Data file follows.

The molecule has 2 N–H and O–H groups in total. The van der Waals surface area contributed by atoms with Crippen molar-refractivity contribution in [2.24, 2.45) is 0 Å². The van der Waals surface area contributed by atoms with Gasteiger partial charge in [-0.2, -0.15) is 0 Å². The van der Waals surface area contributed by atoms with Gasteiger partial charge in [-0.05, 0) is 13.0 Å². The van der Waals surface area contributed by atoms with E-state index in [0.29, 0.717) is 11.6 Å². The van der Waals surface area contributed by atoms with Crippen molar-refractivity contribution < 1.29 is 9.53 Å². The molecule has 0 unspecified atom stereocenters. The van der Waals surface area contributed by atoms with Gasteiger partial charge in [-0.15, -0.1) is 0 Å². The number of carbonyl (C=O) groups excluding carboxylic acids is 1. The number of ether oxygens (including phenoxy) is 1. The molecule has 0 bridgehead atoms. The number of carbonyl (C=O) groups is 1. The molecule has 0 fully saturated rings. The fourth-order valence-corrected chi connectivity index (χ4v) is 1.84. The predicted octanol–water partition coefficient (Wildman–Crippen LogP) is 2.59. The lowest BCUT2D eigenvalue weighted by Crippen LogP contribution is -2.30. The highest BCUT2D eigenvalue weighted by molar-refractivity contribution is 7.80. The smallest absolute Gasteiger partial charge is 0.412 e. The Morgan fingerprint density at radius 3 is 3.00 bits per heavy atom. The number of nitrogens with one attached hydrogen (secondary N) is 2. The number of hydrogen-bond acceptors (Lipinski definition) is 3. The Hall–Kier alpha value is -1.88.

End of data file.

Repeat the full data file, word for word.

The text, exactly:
The molecule has 2 N–H and O–H groups in total. The van der Waals surface area contributed by atoms with Crippen molar-refractivity contribution in [2.24, 2.45) is 0 Å². The van der Waals surface area contributed by atoms with Gasteiger partial charge in [-0.2, -0.15) is 0 Å². The van der Waals surface area contributed by atoms with Gasteiger partial charge in [-0.05, 0) is 13.0 Å². The van der Waals surface area contributed by atoms with E-state index in [0.29, 0.717) is 11.6 Å². The van der Waals surface area contributed by atoms with Crippen molar-refractivity contribution < 1.29 is 9.53 Å². The molecule has 0 unspecified atom stereocenters. The van der Waals surface area contributed by atoms with Gasteiger partial charge in [-0.15, -0.1) is 0 Å². The number of carbonyl (C=O) groups excluding carboxylic acids is 1. The number of ether oxygens (including phenoxy) is 1. The molecule has 0 bridgehead atoms. The number of carbonyl (C=O) groups is 1. The molecule has 0 fully saturated rings. The fourth-order valence-corrected chi connectivity index (χ4v) is 1.84. The predicted octanol–water partition coefficient (Wildman–Crippen LogP) is 2.59. The lowest BCUT2D eigenvalue weighted by Crippen LogP contribution is -2.30. The highest BCUT2D eigenvalue weighted by molar-refractivity contribution is 7.80. The smallest absolute Gasteiger partial charge is 0.412 e. The Morgan fingerprint density at radius 3 is 3.00 bits per heavy atom. The number of nitrogens with one attached hydrogen (secondary N) is 2. The number of hydrogen-bond acceptors (Lipinski definition) is 3. The Hall–Kier alpha value is -1.88.